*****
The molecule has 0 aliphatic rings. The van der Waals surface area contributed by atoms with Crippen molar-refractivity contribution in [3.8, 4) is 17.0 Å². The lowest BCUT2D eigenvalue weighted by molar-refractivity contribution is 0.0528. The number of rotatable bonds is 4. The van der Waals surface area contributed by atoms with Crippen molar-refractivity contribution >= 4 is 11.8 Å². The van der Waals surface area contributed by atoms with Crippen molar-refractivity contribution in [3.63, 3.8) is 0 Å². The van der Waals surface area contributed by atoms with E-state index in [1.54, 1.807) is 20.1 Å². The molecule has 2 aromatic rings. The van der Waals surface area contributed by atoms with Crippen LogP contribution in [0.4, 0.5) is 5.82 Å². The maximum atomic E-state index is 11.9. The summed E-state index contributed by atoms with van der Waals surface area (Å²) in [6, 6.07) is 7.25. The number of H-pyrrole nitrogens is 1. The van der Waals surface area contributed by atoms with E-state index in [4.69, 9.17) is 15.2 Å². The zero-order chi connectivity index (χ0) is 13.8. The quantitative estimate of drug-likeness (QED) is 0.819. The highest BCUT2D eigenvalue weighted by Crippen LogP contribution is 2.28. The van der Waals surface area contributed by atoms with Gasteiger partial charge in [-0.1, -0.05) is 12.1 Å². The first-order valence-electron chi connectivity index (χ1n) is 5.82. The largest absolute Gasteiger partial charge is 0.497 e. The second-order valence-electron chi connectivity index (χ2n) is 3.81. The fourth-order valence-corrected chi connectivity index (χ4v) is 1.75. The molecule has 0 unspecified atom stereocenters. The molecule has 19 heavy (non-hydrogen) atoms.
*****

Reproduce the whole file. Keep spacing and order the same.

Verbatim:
The molecule has 0 aliphatic rings. The van der Waals surface area contributed by atoms with Crippen molar-refractivity contribution in [3.8, 4) is 17.0 Å². The lowest BCUT2D eigenvalue weighted by molar-refractivity contribution is 0.0528. The number of rotatable bonds is 4. The van der Waals surface area contributed by atoms with Crippen molar-refractivity contribution >= 4 is 11.8 Å². The van der Waals surface area contributed by atoms with Crippen molar-refractivity contribution in [3.63, 3.8) is 0 Å². The van der Waals surface area contributed by atoms with E-state index in [1.54, 1.807) is 20.1 Å². The molecule has 2 aromatic rings. The van der Waals surface area contributed by atoms with Crippen LogP contribution in [0.4, 0.5) is 5.82 Å². The maximum atomic E-state index is 11.9. The summed E-state index contributed by atoms with van der Waals surface area (Å²) in [6, 6.07) is 7.25. The number of H-pyrrole nitrogens is 1. The van der Waals surface area contributed by atoms with E-state index in [4.69, 9.17) is 15.2 Å². The zero-order chi connectivity index (χ0) is 13.8. The quantitative estimate of drug-likeness (QED) is 0.819. The highest BCUT2D eigenvalue weighted by Crippen LogP contribution is 2.28. The van der Waals surface area contributed by atoms with Gasteiger partial charge in [-0.1, -0.05) is 12.1 Å². The first-order valence-electron chi connectivity index (χ1n) is 5.82. The largest absolute Gasteiger partial charge is 0.497 e. The second-order valence-electron chi connectivity index (χ2n) is 3.81. The fourth-order valence-corrected chi connectivity index (χ4v) is 1.75. The molecule has 0 unspecified atom stereocenters. The molecule has 19 heavy (non-hydrogen) atoms.